“Milestones in the History of U.S. Foreign Relations”

The opening of Japan to trade with the United States led to an exchange in both directions of an enormous number of products and technology along with the intermingling of Eastern and Western arts and cultural. Curiosity on both sides was immense and influenced the development of music, costume, food, architecture, and other aspects of modern life for a generation to come.

To document this important moment in history, writer Francis L. Hawks (1798-1866) was hired to compile and published Perry’s Narrative of the Expedition in an illustrated edition for the U.S. Congress and trade edition for the American public. This was complicated by the fact that, at that time, there was no Government Printing (later Publishing) Office but separate printers for the House of Representatives and for the Senate. Nathaniel Beverly Tucker (1820-1890) was an American journalist who was elected Public Printer for the United States Senate from 1853 to 1857 and Alfred Osborn Pope Nicholson (1808-1876), a lawyer from Tennessee, was elected Public Printer of the United States House of Representatives.

Article I, section 5 of the Constitution requires that “each House shall keep a journal of its proceedings and from time to time publish the same.” After years of struggling with various systems of contracting for printed documents that were beset with scandal and corruption, in 1860 Congress created the Government Printing Office as its official printer.– Transforming GPO for the 21st Century and Beyond

On January 12, 1855, the Senate was the first to place an order for Perry’s Narrative, requesting 5,000 copies, with 500 to be given to Perry and 500 for the U. S. Navy. The following month, the House of Representatives demanded that a copy of the Navy’s report be given to their printer so that 10,00 extra copies be printed along with the 500 for Perry.

“In Senate of the United States, January 12, 1855, ordered to be printed and that 5,000 additional copies be printed; five hundred of which for the use of Commodore Perry. January 29, 1855, ordered that 500 copies be for the use of the Navy Department.”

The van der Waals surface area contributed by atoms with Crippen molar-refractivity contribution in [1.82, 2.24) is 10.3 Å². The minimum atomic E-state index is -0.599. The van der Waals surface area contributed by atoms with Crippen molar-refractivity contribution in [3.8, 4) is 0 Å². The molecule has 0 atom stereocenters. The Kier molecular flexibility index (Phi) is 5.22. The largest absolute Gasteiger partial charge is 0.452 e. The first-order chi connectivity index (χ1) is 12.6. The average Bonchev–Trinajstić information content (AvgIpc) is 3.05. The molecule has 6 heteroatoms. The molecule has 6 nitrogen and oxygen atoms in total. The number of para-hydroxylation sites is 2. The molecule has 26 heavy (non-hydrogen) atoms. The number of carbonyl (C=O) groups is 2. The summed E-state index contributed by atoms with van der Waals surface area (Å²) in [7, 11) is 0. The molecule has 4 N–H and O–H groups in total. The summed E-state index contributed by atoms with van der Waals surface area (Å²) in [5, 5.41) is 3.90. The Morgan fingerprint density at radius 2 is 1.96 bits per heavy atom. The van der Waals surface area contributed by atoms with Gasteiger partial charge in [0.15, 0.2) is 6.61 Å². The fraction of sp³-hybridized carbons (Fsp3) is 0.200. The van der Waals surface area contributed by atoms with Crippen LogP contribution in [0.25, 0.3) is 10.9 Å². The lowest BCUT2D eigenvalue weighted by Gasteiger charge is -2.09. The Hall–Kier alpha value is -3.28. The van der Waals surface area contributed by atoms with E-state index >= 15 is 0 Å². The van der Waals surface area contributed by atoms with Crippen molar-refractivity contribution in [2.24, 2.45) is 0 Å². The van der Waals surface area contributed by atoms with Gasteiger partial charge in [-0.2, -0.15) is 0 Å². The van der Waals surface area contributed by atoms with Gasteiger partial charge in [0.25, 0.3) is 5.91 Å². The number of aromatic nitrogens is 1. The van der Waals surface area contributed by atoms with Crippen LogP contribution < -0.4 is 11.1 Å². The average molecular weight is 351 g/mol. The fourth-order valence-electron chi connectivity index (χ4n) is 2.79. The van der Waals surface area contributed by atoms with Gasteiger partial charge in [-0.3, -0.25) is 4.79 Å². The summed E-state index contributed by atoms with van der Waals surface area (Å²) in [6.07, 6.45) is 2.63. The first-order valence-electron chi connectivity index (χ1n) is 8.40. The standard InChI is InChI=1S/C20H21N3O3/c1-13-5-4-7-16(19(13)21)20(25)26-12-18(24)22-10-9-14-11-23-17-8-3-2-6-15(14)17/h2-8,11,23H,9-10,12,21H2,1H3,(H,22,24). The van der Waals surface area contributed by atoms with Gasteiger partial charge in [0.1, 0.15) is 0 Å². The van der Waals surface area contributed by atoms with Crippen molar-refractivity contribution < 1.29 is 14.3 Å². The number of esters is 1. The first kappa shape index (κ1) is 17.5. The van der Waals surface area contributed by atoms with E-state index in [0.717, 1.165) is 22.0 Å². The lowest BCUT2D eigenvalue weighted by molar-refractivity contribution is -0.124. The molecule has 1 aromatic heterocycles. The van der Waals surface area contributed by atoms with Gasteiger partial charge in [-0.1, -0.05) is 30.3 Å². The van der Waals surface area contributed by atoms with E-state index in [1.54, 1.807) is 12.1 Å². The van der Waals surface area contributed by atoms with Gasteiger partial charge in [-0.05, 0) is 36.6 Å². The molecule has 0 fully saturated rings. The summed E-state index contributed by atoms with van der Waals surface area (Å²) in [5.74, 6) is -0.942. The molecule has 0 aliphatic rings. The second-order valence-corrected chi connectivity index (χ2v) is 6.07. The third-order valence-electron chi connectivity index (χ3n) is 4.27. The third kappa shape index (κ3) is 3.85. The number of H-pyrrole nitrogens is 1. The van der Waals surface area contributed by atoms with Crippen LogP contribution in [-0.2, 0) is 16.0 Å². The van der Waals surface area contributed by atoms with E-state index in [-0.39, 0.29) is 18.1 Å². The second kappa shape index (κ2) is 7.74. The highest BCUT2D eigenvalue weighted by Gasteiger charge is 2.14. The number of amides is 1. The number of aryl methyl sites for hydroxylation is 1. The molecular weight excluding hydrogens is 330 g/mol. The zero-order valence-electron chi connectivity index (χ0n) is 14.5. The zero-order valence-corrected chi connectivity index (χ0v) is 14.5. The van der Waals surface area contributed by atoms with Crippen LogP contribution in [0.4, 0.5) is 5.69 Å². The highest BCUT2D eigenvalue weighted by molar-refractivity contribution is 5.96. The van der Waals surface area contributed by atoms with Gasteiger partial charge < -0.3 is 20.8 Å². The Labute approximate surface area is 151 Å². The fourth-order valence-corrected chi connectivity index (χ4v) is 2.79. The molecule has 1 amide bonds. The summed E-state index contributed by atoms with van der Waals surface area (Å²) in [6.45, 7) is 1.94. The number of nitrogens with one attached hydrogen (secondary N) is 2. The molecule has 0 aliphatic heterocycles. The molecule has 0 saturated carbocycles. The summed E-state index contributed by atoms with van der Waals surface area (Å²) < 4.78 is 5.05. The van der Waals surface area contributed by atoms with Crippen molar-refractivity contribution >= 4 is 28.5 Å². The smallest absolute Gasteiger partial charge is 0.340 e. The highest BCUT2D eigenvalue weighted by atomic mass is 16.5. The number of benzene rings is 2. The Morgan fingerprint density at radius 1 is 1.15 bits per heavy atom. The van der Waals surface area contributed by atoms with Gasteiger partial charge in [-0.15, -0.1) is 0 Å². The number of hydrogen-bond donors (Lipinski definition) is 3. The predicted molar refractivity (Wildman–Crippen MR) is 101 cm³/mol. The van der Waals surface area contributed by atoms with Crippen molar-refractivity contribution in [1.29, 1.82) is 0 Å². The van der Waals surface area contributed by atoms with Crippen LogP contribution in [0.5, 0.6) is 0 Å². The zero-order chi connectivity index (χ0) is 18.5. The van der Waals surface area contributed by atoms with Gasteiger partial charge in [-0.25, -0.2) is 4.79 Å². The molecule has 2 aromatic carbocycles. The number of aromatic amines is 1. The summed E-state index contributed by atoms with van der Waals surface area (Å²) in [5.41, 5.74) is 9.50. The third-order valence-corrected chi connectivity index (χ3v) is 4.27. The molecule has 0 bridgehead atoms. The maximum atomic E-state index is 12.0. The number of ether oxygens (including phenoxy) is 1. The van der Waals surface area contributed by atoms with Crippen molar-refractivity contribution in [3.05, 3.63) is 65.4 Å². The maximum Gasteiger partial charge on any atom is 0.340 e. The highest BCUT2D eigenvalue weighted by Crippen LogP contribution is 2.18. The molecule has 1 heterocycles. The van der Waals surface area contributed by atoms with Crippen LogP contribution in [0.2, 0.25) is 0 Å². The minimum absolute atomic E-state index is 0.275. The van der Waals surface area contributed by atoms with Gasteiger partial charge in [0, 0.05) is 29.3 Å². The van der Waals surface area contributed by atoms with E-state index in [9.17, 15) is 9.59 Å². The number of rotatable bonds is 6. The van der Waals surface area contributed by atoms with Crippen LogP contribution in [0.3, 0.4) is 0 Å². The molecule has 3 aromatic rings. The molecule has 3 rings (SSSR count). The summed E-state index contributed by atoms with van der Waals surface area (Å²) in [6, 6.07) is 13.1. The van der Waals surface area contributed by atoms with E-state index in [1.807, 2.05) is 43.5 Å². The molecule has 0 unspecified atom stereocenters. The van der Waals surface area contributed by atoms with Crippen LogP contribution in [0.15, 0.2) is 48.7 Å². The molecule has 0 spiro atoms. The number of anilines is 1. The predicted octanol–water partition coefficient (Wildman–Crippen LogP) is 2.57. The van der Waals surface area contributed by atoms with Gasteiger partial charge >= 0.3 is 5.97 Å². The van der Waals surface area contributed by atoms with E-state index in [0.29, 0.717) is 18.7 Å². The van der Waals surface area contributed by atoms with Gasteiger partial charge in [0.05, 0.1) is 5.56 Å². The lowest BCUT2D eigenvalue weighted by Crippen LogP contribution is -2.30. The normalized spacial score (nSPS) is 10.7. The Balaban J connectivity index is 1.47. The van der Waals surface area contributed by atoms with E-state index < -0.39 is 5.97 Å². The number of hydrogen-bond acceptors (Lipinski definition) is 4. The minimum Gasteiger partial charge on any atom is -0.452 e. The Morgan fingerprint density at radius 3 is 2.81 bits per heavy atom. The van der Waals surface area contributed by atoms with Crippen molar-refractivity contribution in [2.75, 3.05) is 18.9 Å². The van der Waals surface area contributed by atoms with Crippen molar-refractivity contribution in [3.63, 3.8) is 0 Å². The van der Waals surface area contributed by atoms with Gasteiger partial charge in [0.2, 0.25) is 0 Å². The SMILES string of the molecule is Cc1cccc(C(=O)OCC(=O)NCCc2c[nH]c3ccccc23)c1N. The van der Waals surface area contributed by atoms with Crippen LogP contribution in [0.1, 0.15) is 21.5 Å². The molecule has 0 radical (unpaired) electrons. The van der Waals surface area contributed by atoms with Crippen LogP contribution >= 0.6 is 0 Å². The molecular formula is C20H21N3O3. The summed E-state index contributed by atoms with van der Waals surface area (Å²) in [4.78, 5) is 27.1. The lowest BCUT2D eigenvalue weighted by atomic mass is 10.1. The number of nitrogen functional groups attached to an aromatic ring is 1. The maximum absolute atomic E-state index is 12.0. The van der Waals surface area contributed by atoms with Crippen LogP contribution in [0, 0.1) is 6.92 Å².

“In the House of Representatives, February 14, 1855, Resolved. That the Secretary of the Navy be requested to communicate to this House a copy of the report of Commodore M.C. Perry on the subject of the late expedition to Japan; and if said report shall not be completed before the expiration of the present session of Congress, then to deliver the same to the Clerk of the House during the recess. Resolved. That 10,000 extra copies of the said report, together with the maps, charts, and drawings, be printed and five hundred additional copies for the use of the said Commodore M.C. Perry.”


Eliphalet M. Brown preparing to make a daguerreotype.


At the time, the animosity between Tucker and Nicholson was such that they had taken each other to court the previous year, claiming the other was responsible for work and/or compensation in the printing of government documents. In fact, both men were subcontracting the work to the same printing office of Cornelius Wendell and in 1858, the New York Herald broke a story of corruption in the “fat” jobs held by the Congressional printers, which led to both Tucker and Nicholson leaving their positions and eventually to the formation of the Government Printing Office in 1860.

A history of the Government Printing Office:

It was during this litigation that they undertook the printing of Perry’s Narrative, presumably ordering up to 10,500 copies, all printed in the same shop of Cornelius Wendell, with exactly the same text and images, bound in three volumes. A smaller trade edition was printed and published in one volume by D. Appleton and Company in New York City with the tinted lithographs from watercolors by Wilhelm Heine (1827-1885) and daguerreotypes by Eliphalet M. Brown (1816-1886) reproduced as wood engravings.

“Some of the volumes issued by the Government in the past have been very elaborate and expensive. In looking over the subject, it appears a mystery how so much money could be put into a single volume.” Navel Expedition to Japan, 3v. $140.851.30 in 1856–R. W. (Robert Washington) Kerr (born 1841), History of the Government Printing Office (Lancaster, Pa., Inquirer Print. and Pub. Co., 1881). Graphic Arts Collection 2006-3271N